This Comment of the Day is from me, Jack Marshall, blog proprietor and moderator.
I just finished writing it in response to a comment that I almost described as another incompetent quote; my comment begins with it. But that’s not really fair. What prompted this indeed is a spectacularly wrong quote, but still a useful one. This is the value (I hope) of discourse here. Even wildly misguided debate points can enlighten. This one enlightened me: now I know that the supporters of the NFL Kneelers are, beyond question, not processing reality, either out of confusion or ideological fervor. Their position does not make sense; it’s as simple as that. I have to read a clear, purposeful expression of a bad argument sometimes to understand what exactly is so wrong with it.
This is a depersonalized version of what I just wrote in the comment thread, which was a bit mean. (It also had some typos, which I think I fixed, and a couple of other edits.) Luckily, I know that the recipient, unlike some people, won’t sue me for hurting his delicate feelings, if in fact I did.
Here is my Comment of the Day on the post, Your NFL Anthem Protest Ethics Train Wreck Update: Incompetent Quotes:
“Since when do one’s “deeply held convictions” give one the right to force others to live by them? No NFL viewer’s deeply held convictions are meaningfully threatened by this silent protest. They remain free to show respect to the flag in whatever way feels right to them. You are the one advocating for a restriction of the NFL players’ freedom of expression. And while that restriction is legal, it is neither ethical nor necessary. It is, in fact, petty and stupid.”
This is, honestly, willfully or naively obtuse.
The NFL players ARE restricted by the nature of their work and the business they work in. This is so simple.
I am a perfect example of the problem you seem incapable of grasping. I am the Customer. I go to entertainment, like everyone else who does, to be entertained. I do not go to be involuntarily shamed, “Woked”, harangued, persuaded, bitched to or proselytized, silently, verbally or symbolically. I’m not paying for that, and it interferes with my enjoyment, both substantively and as a matter of principle. If said entertainment advertises that “before the game/show.performance, the captive audience will be subjected to a brief but heart-felt statement by the players/actors/performers regarding [IT DOESN’T MATTER], I appreciate the candor, and I’m not buying a ticket. If establishments that grants me admission in exchange for my attention, patronage and hard-earned cash, pollutes my entertainment by allowing this non-entertaining content without notice, I regard it as a breach of our deal.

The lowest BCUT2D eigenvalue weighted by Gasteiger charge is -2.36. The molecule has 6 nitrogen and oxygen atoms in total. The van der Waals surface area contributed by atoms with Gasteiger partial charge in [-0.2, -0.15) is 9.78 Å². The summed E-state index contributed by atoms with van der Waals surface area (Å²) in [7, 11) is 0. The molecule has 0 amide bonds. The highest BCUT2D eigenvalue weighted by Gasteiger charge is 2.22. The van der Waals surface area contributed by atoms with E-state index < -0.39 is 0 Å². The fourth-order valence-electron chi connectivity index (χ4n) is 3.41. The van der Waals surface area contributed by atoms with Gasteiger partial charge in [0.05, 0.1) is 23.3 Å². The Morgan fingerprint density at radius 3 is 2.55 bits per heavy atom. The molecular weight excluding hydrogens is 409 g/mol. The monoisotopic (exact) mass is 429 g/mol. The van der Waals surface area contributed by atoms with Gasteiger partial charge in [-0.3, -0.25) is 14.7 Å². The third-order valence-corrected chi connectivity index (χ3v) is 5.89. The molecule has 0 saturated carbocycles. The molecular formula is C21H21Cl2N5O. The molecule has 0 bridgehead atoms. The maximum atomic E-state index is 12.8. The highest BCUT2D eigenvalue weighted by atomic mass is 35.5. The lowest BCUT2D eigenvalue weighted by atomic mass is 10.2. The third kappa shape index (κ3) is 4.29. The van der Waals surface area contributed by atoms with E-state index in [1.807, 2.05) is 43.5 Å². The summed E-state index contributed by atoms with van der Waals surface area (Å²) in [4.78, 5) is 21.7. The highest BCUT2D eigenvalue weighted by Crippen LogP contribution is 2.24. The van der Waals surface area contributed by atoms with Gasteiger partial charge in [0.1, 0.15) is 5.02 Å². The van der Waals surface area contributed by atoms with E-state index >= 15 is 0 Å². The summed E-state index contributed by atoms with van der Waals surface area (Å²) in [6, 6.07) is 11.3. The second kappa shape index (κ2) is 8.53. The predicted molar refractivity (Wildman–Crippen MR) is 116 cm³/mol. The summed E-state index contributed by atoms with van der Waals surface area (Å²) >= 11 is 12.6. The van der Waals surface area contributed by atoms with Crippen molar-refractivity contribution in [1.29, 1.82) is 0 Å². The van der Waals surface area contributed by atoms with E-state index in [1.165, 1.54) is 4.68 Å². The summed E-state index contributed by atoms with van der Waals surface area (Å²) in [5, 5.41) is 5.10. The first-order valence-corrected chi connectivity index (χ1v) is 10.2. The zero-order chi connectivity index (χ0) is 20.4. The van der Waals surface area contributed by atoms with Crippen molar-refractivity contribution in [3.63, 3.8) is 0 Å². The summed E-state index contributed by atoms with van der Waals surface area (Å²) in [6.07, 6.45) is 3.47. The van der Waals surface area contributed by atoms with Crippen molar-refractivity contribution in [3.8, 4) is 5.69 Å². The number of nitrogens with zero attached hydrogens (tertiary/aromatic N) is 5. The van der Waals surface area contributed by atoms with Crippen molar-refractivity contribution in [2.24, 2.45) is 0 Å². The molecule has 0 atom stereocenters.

Remember, I ran a professional theater company, successfully, for 20 years. And the nice, often progressive actors, board members and staffers were always asking that we have a “curtain speech” urging the audience to contribute for this cause or that crisis, AIDS research, to help a member of the theater community who had been attacked by wolves or something equally terrible, or even to raise money for my company. My answer was always the same.
NO. NEVER. We do not take advantage of our audience that way, and exploit the fact that they are seated expecting a performance to force a lobbying effort on them, and it doesn’t matter if I agree with the cause or not. It’s wrong, It is in fact, the Saint’s Excuse. (Everybody Does It was also often cited.)
I wasn’t limiting anyone’s freedom of expression then, and no one is advocating restriction of the NFL players’ freedom of expression now. They can say and write whatever dumb (or not) thing they choose when they are not doing the job their employer is paying them to do.
When they are on a field paid for by the employer, in uniforms representing the employer, in front of individuals who have paid money to their employer based on the representation that they will do what the employer is paying them to do and not imitating Gandhi, Martin Luther King, the SDS, Jane Fonda, “Hamilton”, Kermit the Frog, Yoko Ono, Joan Baez or anyone else, then they must and should do exactly what their employers tell them to do in the best interests of their business ,in fairness and with the trust of their customers. No more, no less.
This is neither controversial, nor unconstitutional. It is, or should be, obvious. It isn’t conservative nor liberal. It is how the world works, and should work. It is fair. It is honest. It is responsible.
Now, if those ticket-buyers and the people who watch the game/show remotely on TV decide that they WANT their experience to contain half-baked,ill-defined, agitprop during the National Anthem that isn’t really about the National Anthem although did you know that the third verse none of the protesters or anyone else can recite or have ever sung is kind of racist if you think about it a certain way, well fine. Then the entertainment business can decided to add that agitprop to the product, because the market will have spoken.
That, however, is the opposite of what is happening. Case closed. End of debate and attempted imposition of new product Many fans resent the new feature; most fans are willing to tolerate it; and most of the people applauding it aren’t buying tickets anyway.
If the NFL Kneelers were the most articulate, brilliant, principled, wise and charismatic advocates in the history of protests, none of this would change, or should change.
Is this clear now?
I sure hope so.